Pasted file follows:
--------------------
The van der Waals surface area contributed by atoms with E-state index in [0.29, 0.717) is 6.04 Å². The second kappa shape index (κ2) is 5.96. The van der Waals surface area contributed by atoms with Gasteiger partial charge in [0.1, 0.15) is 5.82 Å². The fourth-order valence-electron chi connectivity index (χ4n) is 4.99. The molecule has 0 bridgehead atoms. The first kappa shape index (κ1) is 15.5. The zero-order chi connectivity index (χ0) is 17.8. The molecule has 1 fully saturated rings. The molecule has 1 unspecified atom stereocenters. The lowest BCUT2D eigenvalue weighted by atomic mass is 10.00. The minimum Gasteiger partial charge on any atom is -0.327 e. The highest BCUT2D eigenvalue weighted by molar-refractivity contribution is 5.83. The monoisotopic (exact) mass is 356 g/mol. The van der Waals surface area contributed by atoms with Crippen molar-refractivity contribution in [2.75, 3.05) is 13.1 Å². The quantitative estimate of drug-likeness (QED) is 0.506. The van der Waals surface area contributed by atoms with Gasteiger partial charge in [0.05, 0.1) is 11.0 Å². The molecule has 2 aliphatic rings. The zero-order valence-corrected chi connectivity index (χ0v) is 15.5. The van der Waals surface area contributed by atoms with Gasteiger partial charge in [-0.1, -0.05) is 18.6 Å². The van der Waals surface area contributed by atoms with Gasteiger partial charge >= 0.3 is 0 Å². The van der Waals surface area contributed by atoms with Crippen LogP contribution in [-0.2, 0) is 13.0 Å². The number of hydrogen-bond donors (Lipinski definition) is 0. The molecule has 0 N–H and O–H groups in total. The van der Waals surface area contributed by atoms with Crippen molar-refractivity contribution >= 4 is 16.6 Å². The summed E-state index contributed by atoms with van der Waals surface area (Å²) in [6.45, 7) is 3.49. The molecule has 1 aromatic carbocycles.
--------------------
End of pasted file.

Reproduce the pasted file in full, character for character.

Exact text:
The van der Waals surface area contributed by atoms with E-state index in [0.29, 0.717) is 6.04 Å². The second kappa shape index (κ2) is 5.96. The van der Waals surface area contributed by atoms with Gasteiger partial charge in [0.1, 0.15) is 5.82 Å². The fourth-order valence-electron chi connectivity index (χ4n) is 4.99. The molecule has 0 bridgehead atoms. The first kappa shape index (κ1) is 15.5. The zero-order chi connectivity index (χ0) is 17.8. The molecule has 1 fully saturated rings. The molecule has 1 unspecified atom stereocenters. The lowest BCUT2D eigenvalue weighted by atomic mass is 10.00. The minimum Gasteiger partial charge on any atom is -0.327 e. The highest BCUT2D eigenvalue weighted by molar-refractivity contribution is 5.83. The monoisotopic (exact) mass is 356 g/mol. The van der Waals surface area contributed by atoms with Crippen molar-refractivity contribution in [2.75, 3.05) is 13.1 Å². The quantitative estimate of drug-likeness (QED) is 0.506. The van der Waals surface area contributed by atoms with Gasteiger partial charge in [0.05, 0.1) is 11.0 Å². The molecule has 2 aliphatic rings. The zero-order valence-corrected chi connectivity index (χ0v) is 15.5. The van der Waals surface area contributed by atoms with Gasteiger partial charge in [-0.1, -0.05) is 18.6 Å². The van der Waals surface area contributed by atoms with Gasteiger partial charge >= 0.3 is 0 Å². The van der Waals surface area contributed by atoms with Crippen LogP contribution in [-0.2, 0) is 13.0 Å². The number of hydrogen-bond donors (Lipinski definition) is 0. The molecule has 0 N–H and O–H groups in total. The van der Waals surface area contributed by atoms with Crippen molar-refractivity contribution >= 4 is 16.6 Å². The summed E-state index contributed by atoms with van der Waals surface area (Å²) in [6.45, 7) is 3.49. The molecule has 1 aromatic carbocycles.